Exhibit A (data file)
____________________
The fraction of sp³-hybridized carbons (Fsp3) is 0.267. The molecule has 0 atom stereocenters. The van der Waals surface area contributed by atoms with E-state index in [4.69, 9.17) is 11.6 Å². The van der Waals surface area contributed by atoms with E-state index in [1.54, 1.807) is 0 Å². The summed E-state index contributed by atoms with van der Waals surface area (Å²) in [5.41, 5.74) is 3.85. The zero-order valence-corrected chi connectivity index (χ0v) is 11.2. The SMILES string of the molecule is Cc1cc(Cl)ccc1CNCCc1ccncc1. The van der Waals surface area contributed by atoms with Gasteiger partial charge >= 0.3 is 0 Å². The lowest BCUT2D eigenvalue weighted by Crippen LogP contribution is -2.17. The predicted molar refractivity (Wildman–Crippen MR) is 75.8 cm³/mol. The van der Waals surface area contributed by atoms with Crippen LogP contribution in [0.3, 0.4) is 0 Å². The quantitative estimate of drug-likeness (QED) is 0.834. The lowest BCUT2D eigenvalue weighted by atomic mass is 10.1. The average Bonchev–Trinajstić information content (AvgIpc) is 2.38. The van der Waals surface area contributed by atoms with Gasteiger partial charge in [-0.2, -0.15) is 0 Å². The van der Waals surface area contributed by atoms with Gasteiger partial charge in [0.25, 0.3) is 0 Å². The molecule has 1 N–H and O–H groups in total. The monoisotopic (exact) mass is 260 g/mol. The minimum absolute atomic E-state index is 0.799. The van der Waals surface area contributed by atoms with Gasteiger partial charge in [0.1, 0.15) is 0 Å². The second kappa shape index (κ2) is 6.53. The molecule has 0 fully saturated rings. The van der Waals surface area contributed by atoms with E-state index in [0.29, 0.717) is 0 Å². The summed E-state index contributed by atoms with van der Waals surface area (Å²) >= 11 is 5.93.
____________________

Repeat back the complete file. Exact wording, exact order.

The fraction of sp³-hybridized carbons (Fsp3) is 0.267. The molecule has 0 atom stereocenters. The van der Waals surface area contributed by atoms with E-state index in [4.69, 9.17) is 11.6 Å². The van der Waals surface area contributed by atoms with E-state index in [1.54, 1.807) is 0 Å². The summed E-state index contributed by atoms with van der Waals surface area (Å²) in [5.41, 5.74) is 3.85. The zero-order valence-corrected chi connectivity index (χ0v) is 11.2. The SMILES string of the molecule is Cc1cc(Cl)ccc1CNCCc1ccncc1. The van der Waals surface area contributed by atoms with Gasteiger partial charge >= 0.3 is 0 Å². The lowest BCUT2D eigenvalue weighted by Crippen LogP contribution is -2.17. The predicted molar refractivity (Wildman–Crippen MR) is 75.8 cm³/mol. The van der Waals surface area contributed by atoms with Crippen LogP contribution in [0.3, 0.4) is 0 Å². The quantitative estimate of drug-likeness (QED) is 0.834. The lowest BCUT2D eigenvalue weighted by atomic mass is 10.1. The average Bonchev–Trinajstić information content (AvgIpc) is 2.38. The van der Waals surface area contributed by atoms with Gasteiger partial charge in [-0.2, -0.15) is 0 Å². The van der Waals surface area contributed by atoms with Gasteiger partial charge in [0.25, 0.3) is 0 Å². The molecule has 1 N–H and O–H groups in total. The monoisotopic (exact) mass is 260 g/mol. The minimum absolute atomic E-state index is 0.799. The van der Waals surface area contributed by atoms with Gasteiger partial charge in [0.1, 0.15) is 0 Å². The second kappa shape index (κ2) is 6.53. The molecule has 0 fully saturated rings. The van der Waals surface area contributed by atoms with E-state index in [0.29, 0.717) is 0 Å². The summed E-state index contributed by atoms with van der Waals surface area (Å²) >= 11 is 5.93.